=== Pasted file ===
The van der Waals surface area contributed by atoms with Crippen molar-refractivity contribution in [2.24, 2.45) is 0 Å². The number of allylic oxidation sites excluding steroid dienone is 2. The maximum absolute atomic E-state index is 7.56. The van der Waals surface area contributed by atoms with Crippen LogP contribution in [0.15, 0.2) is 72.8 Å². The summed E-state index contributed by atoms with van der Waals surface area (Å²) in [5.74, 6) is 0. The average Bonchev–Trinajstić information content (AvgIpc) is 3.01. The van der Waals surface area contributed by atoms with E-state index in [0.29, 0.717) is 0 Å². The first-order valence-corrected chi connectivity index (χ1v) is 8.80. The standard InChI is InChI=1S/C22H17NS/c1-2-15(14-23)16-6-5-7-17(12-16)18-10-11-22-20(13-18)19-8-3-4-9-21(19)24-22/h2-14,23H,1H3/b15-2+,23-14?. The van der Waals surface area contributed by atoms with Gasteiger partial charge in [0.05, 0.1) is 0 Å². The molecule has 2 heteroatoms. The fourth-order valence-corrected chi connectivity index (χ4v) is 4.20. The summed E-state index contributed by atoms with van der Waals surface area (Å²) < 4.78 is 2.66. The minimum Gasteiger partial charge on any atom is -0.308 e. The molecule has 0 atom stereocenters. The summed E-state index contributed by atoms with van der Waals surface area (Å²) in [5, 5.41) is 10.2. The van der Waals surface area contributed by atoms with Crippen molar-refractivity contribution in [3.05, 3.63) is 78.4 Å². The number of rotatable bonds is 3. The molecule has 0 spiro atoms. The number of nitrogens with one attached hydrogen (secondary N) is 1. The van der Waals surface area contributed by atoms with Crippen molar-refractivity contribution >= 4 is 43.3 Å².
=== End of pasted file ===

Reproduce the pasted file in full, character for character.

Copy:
The van der Waals surface area contributed by atoms with Crippen molar-refractivity contribution in [2.24, 2.45) is 0 Å². The number of allylic oxidation sites excluding steroid dienone is 2. The maximum absolute atomic E-state index is 7.56. The van der Waals surface area contributed by atoms with Crippen LogP contribution in [0.15, 0.2) is 72.8 Å². The summed E-state index contributed by atoms with van der Waals surface area (Å²) in [5.74, 6) is 0. The average Bonchev–Trinajstić information content (AvgIpc) is 3.01. The van der Waals surface area contributed by atoms with E-state index in [0.29, 0.717) is 0 Å². The first-order valence-corrected chi connectivity index (χ1v) is 8.80. The standard InChI is InChI=1S/C22H17NS/c1-2-15(14-23)16-6-5-7-17(12-16)18-10-11-22-20(13-18)19-8-3-4-9-21(19)24-22/h2-14,23H,1H3/b15-2+,23-14?. The van der Waals surface area contributed by atoms with Gasteiger partial charge in [0.05, 0.1) is 0 Å². The molecule has 2 heteroatoms. The fourth-order valence-corrected chi connectivity index (χ4v) is 4.20. The summed E-state index contributed by atoms with van der Waals surface area (Å²) < 4.78 is 2.66. The minimum Gasteiger partial charge on any atom is -0.308 e. The molecule has 0 atom stereocenters. The summed E-state index contributed by atoms with van der Waals surface area (Å²) in [5, 5.41) is 10.2. The van der Waals surface area contributed by atoms with Crippen molar-refractivity contribution in [3.05, 3.63) is 78.4 Å². The number of rotatable bonds is 3. The molecule has 0 spiro atoms. The number of nitrogens with one attached hydrogen (secondary N) is 1. The van der Waals surface area contributed by atoms with Crippen molar-refractivity contribution >= 4 is 43.3 Å².